Reporting Interest: 1099-INT

The first time you learned about interest was probably when you opened your very first savings account. The bank paid you a small amount to thank you for trusting them with your money. Now that you’re a full grown tax payer, you may be earning interest from a bunch of other accounts or investments, like interest-bearing checking accounts, retirement funds, or US Savings bonds.

The 1099-INT form is used to report your total annual interest income, as well as other information including any federal taxes withheld from that money, or fees you may have been charged for early withdrawal. This form containing your annual interest income numbers is normally available on the January 1st of every year, and you’ll usually receive it in the mail from your bank, other financial institution, or government agency. If you receive a 1099-INT in the mail, you may not have to pay any income tax on the interest it reports, but it’s still a good idea to report it on your return. Fill out your 1099-INT here.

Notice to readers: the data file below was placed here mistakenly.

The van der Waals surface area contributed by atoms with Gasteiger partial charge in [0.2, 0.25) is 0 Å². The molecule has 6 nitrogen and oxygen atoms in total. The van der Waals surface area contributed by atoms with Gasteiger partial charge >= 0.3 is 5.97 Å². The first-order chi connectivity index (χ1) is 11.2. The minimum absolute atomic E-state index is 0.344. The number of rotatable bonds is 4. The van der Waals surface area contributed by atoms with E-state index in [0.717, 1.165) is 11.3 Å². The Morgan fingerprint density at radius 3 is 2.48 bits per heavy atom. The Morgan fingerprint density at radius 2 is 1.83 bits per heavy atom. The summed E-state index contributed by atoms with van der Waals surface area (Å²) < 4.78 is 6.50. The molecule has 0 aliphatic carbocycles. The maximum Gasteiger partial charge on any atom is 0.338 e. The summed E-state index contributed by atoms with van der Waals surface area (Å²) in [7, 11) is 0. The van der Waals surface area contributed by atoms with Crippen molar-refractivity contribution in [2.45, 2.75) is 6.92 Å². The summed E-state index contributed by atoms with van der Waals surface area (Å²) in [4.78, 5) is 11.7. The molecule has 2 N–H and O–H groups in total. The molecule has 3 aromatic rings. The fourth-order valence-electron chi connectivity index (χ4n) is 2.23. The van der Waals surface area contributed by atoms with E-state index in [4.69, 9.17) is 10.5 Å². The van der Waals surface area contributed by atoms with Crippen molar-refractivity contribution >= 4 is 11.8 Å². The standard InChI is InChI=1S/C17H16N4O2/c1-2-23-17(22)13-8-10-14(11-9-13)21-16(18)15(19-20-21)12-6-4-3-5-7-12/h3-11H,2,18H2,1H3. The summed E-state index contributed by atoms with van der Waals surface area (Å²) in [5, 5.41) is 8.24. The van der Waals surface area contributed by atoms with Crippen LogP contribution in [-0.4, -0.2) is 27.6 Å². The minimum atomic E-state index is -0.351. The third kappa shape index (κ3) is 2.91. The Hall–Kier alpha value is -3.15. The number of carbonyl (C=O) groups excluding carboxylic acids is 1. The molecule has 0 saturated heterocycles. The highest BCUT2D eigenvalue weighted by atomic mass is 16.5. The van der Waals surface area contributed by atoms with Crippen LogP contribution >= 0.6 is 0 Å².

Need a little help decoding your 1099-INT? Watch this:

There’s no reason to get frustrated. Let PDFfiller untangle your taxes this year. Questions? Comments? Drop us a line.



Stay organized and productive with PDFfiller.
Get your free 30-day trial today